With a generous £5,995 grant from Population Matters, The Awakening embarked on a transformative mission in Pakistan’s patriarchal Pashtun society. As the project concludes, we celebrate the remarkable progress achieved.
UNICEF’s 2020 report revealed that Pakistan is home to nearly 19 million child brides, with one in six young women being married during their childhood. Deeply ingrained social norms and traditions sustain these detrimental practices, which also hinder reproductive health education, access to sexual and reproductive health and rights (SRHR) services, and lead to violations of human rights.
Since 2011, The Awakening has been working tirelessly to empower vulnerable and marginalised women in the Khyber Pakhtunkhwa Province. With your generous support in the past year, they dedicated their efforts to advancing their organisational objectives and bring about positive changes in the lives of young boys and girls.
The Awakening challenged deeply rooted taboos by fostering open discussions on topics such as SRHR and family planning. Through surveys, awareness campaigns, and dialogues, they empowered young people and educated communities, addressing issues like early marriages, limited access to education, and human rights violations against young women.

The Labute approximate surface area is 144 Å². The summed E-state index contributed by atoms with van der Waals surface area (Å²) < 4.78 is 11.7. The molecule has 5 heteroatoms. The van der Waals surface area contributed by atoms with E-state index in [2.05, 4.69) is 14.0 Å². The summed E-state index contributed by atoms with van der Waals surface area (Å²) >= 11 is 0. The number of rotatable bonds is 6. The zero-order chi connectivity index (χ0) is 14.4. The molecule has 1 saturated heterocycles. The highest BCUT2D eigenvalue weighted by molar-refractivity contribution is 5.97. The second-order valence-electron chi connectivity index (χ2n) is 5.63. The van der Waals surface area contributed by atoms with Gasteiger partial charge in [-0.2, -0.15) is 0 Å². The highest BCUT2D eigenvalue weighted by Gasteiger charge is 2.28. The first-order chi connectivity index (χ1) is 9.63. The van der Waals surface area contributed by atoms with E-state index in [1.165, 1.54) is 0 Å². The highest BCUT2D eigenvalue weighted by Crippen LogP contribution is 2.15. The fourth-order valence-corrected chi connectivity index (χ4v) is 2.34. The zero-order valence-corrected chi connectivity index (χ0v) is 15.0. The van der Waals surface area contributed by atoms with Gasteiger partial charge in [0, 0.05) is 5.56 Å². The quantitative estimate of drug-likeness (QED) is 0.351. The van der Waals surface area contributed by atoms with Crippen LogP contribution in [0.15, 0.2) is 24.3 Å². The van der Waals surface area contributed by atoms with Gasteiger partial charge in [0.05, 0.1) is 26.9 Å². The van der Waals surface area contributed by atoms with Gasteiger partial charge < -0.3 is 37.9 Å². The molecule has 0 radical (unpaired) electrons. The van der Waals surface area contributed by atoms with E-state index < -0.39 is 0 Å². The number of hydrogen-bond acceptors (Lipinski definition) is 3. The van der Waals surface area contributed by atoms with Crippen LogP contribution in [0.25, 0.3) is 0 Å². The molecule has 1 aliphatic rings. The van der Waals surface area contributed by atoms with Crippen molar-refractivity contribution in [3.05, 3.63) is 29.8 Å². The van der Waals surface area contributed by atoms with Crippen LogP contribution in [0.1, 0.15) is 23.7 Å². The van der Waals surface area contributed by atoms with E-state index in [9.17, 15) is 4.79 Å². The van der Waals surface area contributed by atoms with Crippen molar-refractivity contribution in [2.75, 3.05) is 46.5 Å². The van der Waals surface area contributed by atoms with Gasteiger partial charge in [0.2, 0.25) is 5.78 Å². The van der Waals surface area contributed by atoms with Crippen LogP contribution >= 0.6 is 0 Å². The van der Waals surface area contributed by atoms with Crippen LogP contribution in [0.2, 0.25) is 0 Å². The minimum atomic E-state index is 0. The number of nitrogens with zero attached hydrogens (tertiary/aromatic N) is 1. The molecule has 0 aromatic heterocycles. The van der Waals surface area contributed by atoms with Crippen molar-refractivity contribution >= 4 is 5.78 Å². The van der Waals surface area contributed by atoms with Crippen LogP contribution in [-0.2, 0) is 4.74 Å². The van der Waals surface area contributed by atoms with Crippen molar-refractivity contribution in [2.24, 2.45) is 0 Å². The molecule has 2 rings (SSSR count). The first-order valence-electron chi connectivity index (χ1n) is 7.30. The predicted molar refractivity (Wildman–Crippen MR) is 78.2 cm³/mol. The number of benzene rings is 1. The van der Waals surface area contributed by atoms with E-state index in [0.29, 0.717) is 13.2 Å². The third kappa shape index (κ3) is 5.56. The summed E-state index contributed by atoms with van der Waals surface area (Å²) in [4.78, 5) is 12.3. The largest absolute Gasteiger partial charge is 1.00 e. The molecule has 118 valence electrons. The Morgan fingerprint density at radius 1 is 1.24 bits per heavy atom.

The Awakening conducted surveys among 100 boys and girls from universities and various communities. Despite initial hesitancy due to the sensitive nature of the topics, the surveys unveiled valuable insights into their knowledge, perceptions, and practices regarding SRHR and family planning. These findings underscored the pressing need for increased intervention in SRHR education, family planning services, and access to contraceptives.
The organisation successfully established both boys’ and girls’ groups of 150 members. These groups received comprehensive education on SRHR, including the benefits of family planning, spacing pregnancies, improving maternal and child health, and dispelling myths about contraception. Training sessions equipped them with accurate information, critical thinking skills, and the ability to engage in constructive conversations about these sensitive subjects.
Sex, family planning, and contraception are still considered taboo subjects here, but I’ve come to realise that they are essential aspects of a healthy sex life.”A member of the boys’ group